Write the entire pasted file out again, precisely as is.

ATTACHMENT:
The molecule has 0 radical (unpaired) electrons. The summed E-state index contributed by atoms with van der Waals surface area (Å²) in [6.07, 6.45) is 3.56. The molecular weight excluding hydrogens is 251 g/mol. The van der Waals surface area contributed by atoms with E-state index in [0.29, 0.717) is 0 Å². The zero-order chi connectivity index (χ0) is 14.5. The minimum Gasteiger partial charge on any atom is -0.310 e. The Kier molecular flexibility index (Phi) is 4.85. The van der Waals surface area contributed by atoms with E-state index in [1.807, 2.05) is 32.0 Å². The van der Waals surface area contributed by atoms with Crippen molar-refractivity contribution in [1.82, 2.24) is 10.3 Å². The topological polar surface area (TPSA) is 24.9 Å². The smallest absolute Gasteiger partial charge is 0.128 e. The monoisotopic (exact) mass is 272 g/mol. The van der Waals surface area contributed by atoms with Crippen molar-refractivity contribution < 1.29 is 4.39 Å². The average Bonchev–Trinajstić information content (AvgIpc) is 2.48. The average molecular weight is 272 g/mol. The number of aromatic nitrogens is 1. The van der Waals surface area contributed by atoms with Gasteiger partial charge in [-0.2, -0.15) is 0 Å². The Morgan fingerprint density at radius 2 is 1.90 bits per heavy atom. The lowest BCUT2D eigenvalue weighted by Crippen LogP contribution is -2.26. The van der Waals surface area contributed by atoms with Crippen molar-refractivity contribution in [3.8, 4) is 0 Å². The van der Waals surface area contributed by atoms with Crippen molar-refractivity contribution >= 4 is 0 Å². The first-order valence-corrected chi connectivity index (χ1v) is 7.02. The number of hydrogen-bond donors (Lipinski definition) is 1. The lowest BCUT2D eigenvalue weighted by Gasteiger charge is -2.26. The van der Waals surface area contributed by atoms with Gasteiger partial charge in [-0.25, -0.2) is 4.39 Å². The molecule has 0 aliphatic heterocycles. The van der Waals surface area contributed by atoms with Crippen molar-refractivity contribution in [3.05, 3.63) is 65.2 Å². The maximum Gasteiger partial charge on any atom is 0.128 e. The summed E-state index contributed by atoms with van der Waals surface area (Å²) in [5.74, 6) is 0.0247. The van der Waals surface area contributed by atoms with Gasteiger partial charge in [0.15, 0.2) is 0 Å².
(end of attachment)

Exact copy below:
The molecule has 0 radical (unpaired) electrons. The summed E-state index contributed by atoms with van der Waals surface area (Å²) in [6.07, 6.45) is 3.56. The molecular weight excluding hydrogens is 251 g/mol. The van der Waals surface area contributed by atoms with E-state index in [0.29, 0.717) is 0 Å². The zero-order chi connectivity index (χ0) is 14.5. The minimum Gasteiger partial charge on any atom is -0.310 e. The Kier molecular flexibility index (Phi) is 4.85. The van der Waals surface area contributed by atoms with E-state index in [1.807, 2.05) is 32.0 Å². The van der Waals surface area contributed by atoms with Crippen molar-refractivity contribution in [1.82, 2.24) is 10.3 Å². The topological polar surface area (TPSA) is 24.9 Å². The smallest absolute Gasteiger partial charge is 0.128 e. The monoisotopic (exact) mass is 272 g/mol. The van der Waals surface area contributed by atoms with Crippen molar-refractivity contribution < 1.29 is 4.39 Å². The average Bonchev–Trinajstić information content (AvgIpc) is 2.48. The average molecular weight is 272 g/mol. The number of aromatic nitrogens is 1. The van der Waals surface area contributed by atoms with Gasteiger partial charge in [-0.2, -0.15) is 0 Å². The Morgan fingerprint density at radius 2 is 1.90 bits per heavy atom. The lowest BCUT2D eigenvalue weighted by Crippen LogP contribution is -2.26. The van der Waals surface area contributed by atoms with Crippen molar-refractivity contribution in [3.8, 4) is 0 Å². The van der Waals surface area contributed by atoms with Crippen molar-refractivity contribution >= 4 is 0 Å². The first-order valence-corrected chi connectivity index (χ1v) is 7.02. The number of hydrogen-bond donors (Lipinski definition) is 1. The lowest BCUT2D eigenvalue weighted by Gasteiger charge is -2.26. The van der Waals surface area contributed by atoms with Gasteiger partial charge in [-0.25, -0.2) is 4.39 Å². The molecule has 0 aliphatic heterocycles. The van der Waals surface area contributed by atoms with Crippen molar-refractivity contribution in [3.05, 3.63) is 65.2 Å². The maximum Gasteiger partial charge on any atom is 0.128 e. The summed E-state index contributed by atoms with van der Waals surface area (Å²) in [5.74, 6) is 0.0247. The van der Waals surface area contributed by atoms with Gasteiger partial charge in [0.15, 0.2) is 0 Å².